Destiny King ’22, a Bloomfield College McNair Scholar and a member of the Honors Program, was recently recognized as a Council on Undergraduate Research (CUR) award winner at the organization’s 2022 National Conference on Undergraduate Research (NCUR) for her presentation in the natural and physical sciences entitled Twinkle, Twinkle, Variable Star, How I Wonder How Far You Are.
King, who is on track to graduate with a biology degree from Bloomfield this May, was mentored by Professor of Physics Demetris Nicolaides, Ph.D. from the College’s Division of Natural Science and Mathematics, as together they sought to “make a scholarly or artistic contribution to knowledge,” the goal of undergraduate student research as defined by the Council. The award, two years in the making, followed co-publication of the research in a refereed publication, the Journal of the American Association of Variable Star Observers (JAAVS0).
“Destiny’s research looked at variable stars – whose brightness varies periodically as they expand and contract – with the goal to refine the method of measuring cosmic distances. Accurate galactic distances and recession speeds ultimately help scientists to determine more precisely the expansion of the universe. To my knowledge, this is the first time a Bloomfield College student has won a NCUR award, for certain in the sciences,” said Nicolaides. “Also, being published in a refereed publication as an undergraduate student is quite an achievement. We are very proud of Destiny, and know that she will continue to innovate and impress us as she pursues graduate studies in the future.”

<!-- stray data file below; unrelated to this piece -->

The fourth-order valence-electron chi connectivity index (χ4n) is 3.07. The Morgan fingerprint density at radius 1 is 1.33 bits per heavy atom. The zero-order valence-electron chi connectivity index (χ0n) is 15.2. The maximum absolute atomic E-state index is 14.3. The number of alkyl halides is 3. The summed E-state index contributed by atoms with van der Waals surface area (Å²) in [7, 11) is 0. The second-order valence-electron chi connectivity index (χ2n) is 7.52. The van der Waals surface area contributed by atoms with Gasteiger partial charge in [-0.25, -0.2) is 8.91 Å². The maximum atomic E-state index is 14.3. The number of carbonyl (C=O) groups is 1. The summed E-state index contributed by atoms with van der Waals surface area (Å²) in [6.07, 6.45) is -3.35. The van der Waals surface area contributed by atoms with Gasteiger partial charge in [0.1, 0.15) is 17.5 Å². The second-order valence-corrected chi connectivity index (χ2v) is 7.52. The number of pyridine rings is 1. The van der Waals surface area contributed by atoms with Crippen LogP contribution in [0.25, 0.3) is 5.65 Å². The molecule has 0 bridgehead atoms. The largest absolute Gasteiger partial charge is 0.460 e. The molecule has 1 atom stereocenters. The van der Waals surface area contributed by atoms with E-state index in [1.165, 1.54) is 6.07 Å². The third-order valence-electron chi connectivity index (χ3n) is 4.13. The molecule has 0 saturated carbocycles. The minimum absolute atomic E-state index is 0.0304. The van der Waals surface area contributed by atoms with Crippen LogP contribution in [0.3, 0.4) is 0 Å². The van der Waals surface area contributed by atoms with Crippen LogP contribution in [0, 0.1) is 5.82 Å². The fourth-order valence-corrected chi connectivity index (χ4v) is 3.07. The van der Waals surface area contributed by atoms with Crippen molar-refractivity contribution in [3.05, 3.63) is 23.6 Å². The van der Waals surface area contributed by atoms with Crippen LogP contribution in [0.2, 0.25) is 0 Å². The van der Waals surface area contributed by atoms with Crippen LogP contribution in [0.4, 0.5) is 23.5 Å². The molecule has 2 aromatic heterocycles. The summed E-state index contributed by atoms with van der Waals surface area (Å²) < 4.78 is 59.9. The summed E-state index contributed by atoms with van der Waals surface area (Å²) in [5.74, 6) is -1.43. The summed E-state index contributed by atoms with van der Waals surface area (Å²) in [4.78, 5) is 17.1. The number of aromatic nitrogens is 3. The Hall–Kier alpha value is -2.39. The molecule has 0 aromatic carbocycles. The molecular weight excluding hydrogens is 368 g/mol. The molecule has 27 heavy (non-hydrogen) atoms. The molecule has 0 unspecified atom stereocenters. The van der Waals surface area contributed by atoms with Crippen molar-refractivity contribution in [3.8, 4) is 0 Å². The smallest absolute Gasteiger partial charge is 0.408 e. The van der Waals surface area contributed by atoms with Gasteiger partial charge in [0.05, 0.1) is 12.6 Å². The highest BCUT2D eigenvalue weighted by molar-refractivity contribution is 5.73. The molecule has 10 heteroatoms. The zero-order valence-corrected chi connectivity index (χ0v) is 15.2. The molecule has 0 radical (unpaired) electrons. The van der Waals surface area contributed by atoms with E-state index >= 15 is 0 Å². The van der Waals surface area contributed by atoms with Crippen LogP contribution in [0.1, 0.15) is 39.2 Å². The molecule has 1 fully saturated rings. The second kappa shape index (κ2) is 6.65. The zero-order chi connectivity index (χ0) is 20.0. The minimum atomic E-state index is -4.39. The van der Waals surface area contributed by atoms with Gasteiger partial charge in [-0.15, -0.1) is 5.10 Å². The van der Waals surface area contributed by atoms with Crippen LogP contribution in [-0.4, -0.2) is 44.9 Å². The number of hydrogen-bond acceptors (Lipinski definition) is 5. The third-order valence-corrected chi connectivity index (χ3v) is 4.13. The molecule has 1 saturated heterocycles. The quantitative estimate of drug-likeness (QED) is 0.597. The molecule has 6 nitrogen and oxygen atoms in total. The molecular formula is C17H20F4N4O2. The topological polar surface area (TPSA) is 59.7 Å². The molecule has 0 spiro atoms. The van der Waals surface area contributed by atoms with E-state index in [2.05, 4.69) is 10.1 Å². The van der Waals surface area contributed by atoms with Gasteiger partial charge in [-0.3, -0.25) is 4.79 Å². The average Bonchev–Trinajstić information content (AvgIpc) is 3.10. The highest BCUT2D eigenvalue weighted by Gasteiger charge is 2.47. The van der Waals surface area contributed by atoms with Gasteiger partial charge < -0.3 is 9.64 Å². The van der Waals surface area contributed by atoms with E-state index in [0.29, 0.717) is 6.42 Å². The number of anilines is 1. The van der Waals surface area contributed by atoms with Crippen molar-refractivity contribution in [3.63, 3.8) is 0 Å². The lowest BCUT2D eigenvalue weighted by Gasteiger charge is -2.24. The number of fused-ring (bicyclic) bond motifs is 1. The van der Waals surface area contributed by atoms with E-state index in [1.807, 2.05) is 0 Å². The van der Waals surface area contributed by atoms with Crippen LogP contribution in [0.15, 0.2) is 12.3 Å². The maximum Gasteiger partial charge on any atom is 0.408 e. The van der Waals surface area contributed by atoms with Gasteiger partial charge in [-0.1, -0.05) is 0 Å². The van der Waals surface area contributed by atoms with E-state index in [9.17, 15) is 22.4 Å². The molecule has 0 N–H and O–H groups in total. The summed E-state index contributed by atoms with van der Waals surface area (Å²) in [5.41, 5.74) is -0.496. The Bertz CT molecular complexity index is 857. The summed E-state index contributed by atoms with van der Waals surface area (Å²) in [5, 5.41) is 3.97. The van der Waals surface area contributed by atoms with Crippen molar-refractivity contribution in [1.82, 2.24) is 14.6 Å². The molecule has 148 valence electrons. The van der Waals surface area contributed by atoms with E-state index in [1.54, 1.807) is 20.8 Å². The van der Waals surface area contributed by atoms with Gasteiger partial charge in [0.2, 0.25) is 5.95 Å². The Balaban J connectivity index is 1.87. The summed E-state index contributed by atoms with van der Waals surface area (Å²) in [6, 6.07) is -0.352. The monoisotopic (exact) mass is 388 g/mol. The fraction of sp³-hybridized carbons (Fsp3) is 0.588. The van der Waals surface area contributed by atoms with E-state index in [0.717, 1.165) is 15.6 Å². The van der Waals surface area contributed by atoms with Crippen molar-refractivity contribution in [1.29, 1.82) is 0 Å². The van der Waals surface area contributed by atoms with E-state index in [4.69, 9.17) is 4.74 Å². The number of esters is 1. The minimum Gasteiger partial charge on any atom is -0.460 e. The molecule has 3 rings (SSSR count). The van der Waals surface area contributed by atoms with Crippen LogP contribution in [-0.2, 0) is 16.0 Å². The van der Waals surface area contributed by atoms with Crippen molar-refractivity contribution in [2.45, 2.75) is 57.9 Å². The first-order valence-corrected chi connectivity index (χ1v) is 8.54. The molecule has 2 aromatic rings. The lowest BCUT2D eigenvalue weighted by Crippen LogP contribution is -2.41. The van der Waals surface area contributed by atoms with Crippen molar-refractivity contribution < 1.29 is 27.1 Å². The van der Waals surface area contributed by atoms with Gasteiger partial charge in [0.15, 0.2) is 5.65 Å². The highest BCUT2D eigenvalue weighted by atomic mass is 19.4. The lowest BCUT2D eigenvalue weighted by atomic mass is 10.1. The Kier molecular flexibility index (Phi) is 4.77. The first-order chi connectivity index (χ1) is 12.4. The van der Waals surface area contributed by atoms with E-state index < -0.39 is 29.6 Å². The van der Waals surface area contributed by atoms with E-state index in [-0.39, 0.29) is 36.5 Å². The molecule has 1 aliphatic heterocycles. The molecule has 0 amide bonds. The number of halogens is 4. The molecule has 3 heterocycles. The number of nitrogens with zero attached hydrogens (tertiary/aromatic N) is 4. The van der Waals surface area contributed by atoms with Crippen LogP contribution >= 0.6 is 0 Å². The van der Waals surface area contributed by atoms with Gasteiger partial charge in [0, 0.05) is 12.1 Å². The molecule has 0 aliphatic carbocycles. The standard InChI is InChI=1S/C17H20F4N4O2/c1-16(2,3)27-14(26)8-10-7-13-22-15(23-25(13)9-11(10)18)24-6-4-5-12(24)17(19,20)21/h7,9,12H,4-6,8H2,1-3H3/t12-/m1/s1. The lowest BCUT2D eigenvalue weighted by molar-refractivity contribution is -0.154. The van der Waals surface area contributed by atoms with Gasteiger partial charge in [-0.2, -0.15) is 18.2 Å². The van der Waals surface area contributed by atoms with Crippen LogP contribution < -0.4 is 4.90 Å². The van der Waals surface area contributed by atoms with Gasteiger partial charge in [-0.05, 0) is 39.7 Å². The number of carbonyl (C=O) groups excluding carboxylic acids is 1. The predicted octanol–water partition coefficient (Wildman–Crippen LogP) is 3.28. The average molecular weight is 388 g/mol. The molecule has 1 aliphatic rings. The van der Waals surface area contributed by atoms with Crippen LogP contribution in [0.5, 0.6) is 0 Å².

The 2022 conference, held virtually, attracted more than 3,200 students, faculty and administrators from across the globe, from all higher education institution types and from across all disciplines. More than 2,500 students presented their research through posters, live oral presentations, visual arts and performances.
“I heard about the conference from Professor Nicolaides, and he encouraged me to submit the application abstract and later the video for the competition, the first steps in the process,” said King, who hails from Gloucester County. “It was several more months before I learned I was a finalist. During the conference’s award ceremony, I finally learned that I was one of the two winners in the division of physics and astronomy. I am thrilled that my hard work has been recognized to have value, and I am very grateful to all who helped me along the way.”
In communicating with King about her research submission, the CUR Executive Council wrote, “Your submission underwent a rigorous review by experts in your discipline, so you should be very proud of this accomplishment! Your abstract demonstrates a unique contribution to your field of study, and we are glad to offer you the opportunity to present your work to your peers, faculty, and staff from all over the nation.”
The McNair Scholars Program, of which King is a student member, is funded by a TRIO grant from the U.S. Department of Education, and works to prepare first-generation and income-eligible participants, and historically underrepresented students, for doctoral-level study. It provides undergraduate research opportunities, academic advisement, graduate school preparation workshops and other educational seminars to support McNair scholars in gaining the necessary skills and knowledge to pursue and complete a Ph.D. The ultimate mission of the project is for participants to serve as faculty to assist in diversifying the Academy.
The CUR mission is to support and promote high-quality mentored undergraduate research, scholarship and creative inquiry. It provides support and professional development opportunities for faculty, staff, administrators, and students. NCUR is recognized as the largest symposium of its kind in the world.